The cluster and nebula lie at a distance of some 5,200 light-years from Earth (although estimates of the distance vary considerably, down to 4,900 light-years) and measure roughly 130 light years in diameter. The radiation from the young stars excite the atoms in the nebula, causing them to emit radiation themselves producing the emission nebula we see. The mass of the nebula is estimated to be around 10,000 solar masses. It is believed that stellar winds from the group of stars at its centre are exerting pressure on interstellar clouds to cause compression, followed by star formation in the nebula. This star formation is currently still ongoing.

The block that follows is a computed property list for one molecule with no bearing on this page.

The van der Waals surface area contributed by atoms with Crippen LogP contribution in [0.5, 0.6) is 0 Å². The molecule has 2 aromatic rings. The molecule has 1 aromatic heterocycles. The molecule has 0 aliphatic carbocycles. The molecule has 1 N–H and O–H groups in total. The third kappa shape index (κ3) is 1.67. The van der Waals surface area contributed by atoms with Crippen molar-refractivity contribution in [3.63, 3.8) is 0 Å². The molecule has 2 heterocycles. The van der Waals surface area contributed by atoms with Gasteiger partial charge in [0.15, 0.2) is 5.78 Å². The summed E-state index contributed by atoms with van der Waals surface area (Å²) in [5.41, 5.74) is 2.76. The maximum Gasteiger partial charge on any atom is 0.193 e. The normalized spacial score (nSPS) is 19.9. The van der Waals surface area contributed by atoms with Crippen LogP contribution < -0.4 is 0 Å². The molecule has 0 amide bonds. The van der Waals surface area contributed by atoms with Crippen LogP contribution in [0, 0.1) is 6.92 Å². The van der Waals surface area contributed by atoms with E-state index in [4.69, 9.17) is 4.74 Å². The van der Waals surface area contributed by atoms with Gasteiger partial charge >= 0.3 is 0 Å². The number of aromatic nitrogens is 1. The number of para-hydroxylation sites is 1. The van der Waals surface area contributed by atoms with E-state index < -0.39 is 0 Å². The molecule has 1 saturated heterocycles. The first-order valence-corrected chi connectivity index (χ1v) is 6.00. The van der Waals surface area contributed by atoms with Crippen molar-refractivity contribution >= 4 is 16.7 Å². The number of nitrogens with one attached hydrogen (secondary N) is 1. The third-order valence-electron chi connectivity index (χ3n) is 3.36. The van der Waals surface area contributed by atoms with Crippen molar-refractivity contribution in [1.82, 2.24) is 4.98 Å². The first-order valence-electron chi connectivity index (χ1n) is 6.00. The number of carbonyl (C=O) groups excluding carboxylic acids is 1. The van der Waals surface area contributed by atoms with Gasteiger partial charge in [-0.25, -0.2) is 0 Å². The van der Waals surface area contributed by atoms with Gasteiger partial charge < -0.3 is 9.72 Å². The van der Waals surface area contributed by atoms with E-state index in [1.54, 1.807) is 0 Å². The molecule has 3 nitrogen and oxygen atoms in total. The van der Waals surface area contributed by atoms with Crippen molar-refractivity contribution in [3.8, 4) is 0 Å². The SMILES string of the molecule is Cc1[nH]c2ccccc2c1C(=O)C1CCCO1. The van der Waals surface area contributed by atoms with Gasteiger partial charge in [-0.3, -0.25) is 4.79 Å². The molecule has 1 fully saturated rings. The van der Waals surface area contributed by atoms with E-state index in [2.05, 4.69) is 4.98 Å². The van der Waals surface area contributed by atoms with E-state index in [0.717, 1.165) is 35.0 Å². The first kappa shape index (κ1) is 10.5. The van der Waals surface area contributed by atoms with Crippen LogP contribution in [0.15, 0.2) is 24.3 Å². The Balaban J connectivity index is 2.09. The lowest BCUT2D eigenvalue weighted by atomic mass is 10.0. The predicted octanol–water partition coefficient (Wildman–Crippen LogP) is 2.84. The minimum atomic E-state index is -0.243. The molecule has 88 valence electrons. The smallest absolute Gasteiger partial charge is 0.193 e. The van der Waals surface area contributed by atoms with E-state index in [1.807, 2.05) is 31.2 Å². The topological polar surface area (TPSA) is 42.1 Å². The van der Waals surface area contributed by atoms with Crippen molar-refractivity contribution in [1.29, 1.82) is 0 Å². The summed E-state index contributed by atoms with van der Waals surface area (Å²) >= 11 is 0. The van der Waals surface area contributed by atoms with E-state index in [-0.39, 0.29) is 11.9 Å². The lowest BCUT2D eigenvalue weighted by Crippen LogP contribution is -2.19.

Solar winds from the central cluster are blowing (creating) the hole at the centre of the nebula.
Takahashi Epsilon e160
Losmandy G-11 Gemini
Exposure 30 minutes
Film Kodak Chrome Elite 200
Camera Olympus OM1
Golden Grove Astronomical Observing Facility
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